Eating well while traveling

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Brian and I often travel together in conjunction with his business trips. In fact, just last week, we were in Washington DC. Luckily, Brian receives a pretty generous food allowance $55 per day while traveling. That’s a lot of food money for us – we usually only spend $100 each per month on groceries per person. Of course, eating while traveling is more expensive… But it doesn’t have to be!

We usually end up eating on his stipend alone AND we still have money left over for shopping. We do stay away from McDonalds and we’re NOT eating rice and beans.Β Here’s how we do it:


Split up your money into daily amounts

I usually allocate $10 for both of our breakfasts, $20 for both of our lunches and $25 for both of our dinners. This is a baseline amount that I later tweak. But I find that starting with these values ensures that I have allocated a good minimum amount.

So, for example, these amounts can get you:

  • Breakfast: 2 breakfast sandwiches or two bagels with coffee and fruit
  • Lunch: Two sandwiches, pizza slices or burgers
  • Dinner: Shared large pizza or two pastas or Chinese takeout for two

This is assuming you don’t eat crap but that you do stick to casual restaurants and take-out eateries. As you save money, you can re-allocate the savings so that you have money for an expensive dinner or shopping.


Figure out what meals you don’t need

Often when we’re traveling, you don’t actually need three meals per travel day. When you fly, for example, you can make at least one of your meals at home and take them with you to the airport and onto the plane. Depending on what kind of food you make, you might even be able to make food to eat later that night at your destination. Sandwiches, salads and granola bars are great foods to make for traveling.

Then, re-allocate the money that you save onto other days. For Brian and I, that meant taking our breakfast allocation from the first day and putting it towards a purchase of craft beer. Yum!


Get groceries if possible

It’s always cheaper to get groceries instead of eating out. Breakfast is a great meal to eat in for because you don’t have to prepare or heat anything. If your hotel has a fridge or mini fridge, you can even get milk or cheese.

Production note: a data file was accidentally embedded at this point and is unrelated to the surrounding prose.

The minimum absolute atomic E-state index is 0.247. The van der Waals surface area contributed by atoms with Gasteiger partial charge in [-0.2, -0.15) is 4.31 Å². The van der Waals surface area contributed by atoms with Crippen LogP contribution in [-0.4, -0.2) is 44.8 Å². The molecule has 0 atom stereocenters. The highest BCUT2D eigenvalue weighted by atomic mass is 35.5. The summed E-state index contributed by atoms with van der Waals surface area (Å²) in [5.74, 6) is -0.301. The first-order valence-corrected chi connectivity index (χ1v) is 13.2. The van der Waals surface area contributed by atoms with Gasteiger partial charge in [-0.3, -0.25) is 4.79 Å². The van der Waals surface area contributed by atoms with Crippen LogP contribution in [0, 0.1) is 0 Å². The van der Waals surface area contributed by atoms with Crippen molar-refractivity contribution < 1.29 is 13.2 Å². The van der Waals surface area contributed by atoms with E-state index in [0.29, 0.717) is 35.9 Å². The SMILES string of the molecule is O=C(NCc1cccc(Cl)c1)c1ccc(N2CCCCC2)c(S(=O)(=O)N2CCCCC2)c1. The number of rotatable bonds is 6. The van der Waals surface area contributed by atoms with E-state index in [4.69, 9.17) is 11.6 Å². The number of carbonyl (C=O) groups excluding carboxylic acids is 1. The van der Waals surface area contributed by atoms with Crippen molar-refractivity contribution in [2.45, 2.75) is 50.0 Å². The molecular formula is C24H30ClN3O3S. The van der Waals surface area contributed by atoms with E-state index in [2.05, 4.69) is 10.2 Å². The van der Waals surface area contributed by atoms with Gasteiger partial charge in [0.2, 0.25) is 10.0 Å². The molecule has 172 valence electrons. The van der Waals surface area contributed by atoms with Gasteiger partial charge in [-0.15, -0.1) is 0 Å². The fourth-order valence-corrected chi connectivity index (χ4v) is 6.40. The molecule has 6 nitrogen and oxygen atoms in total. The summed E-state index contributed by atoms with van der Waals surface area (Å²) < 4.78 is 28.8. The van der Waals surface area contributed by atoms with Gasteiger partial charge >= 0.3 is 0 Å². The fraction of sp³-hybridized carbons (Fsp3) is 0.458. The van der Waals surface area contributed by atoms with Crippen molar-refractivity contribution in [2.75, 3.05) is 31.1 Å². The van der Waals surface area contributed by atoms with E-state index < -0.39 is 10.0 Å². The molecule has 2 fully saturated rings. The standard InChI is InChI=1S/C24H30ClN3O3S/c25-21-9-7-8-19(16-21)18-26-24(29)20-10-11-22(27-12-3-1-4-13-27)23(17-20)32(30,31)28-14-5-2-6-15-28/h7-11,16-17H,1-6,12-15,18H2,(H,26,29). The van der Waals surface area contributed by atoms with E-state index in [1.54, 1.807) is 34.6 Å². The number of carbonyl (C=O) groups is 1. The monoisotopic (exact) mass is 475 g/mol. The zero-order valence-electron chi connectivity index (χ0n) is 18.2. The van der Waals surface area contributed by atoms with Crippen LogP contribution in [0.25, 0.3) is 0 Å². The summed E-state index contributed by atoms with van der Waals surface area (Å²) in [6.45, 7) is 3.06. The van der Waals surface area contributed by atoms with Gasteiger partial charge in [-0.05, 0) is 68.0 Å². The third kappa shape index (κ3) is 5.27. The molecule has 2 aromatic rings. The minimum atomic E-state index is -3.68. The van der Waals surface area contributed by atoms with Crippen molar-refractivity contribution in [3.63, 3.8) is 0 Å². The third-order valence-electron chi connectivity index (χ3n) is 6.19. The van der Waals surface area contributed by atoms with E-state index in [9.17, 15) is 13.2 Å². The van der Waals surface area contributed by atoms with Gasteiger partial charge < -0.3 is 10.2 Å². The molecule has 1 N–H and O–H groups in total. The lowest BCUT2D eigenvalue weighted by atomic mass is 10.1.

Some good options include:

  • Milk and breakfast cereal
  • Granola bars and fruit
  • Bagels and cream cheese

When we were in New York, Brian and I never ate out for breakfast. We bought a stack of bagels, a bag of oranges, and a container of cream cheese for less than $10.


Figure out where you can eat and drink for free

When we are at conferences, there are usually some meals and snacks provided. At this conference, we got coffee and snacks twice a day for free. We were also provided with on lunch and one dinner. As a result, I did not need to budget for coffee and I did not need to budget for two meals. Since we got snacks, I knew I would not be as hungry during meal times, and could reduce my spending.

From those savings, Brian and I were able to pay for local transit and purchase more drinks.

Even if you do not have the benefit of conference food, many hotels offer free snacks in their lounge. I always make sure to eat in the Fairmont lounge for example, because they provide free fruit and snack bars, and free appies in the afternoon. Other hotels I’ve stayed at offered wine services or afternoon tea – all for free.

If you’re staying in a hostel, you might even have breakfast included! In Quebec City, they provided cereal, toast and jam for breakfast while in Frankfort, we got breads, deli meats, cheese, and fruit.


Learn to love happy hour

Eating and drinking during happy hour is extremely cost effective. You can often get small portions of food for $3 to $6 and drinks from $2 to $5. Most happy hours run for two to three hours at some point between 3pm and 7pm. You’ll end up eating dinner a bit early, but you can always have a small snack later. Just be sure to check out restaurants in the area to make sure that they offer happy hour.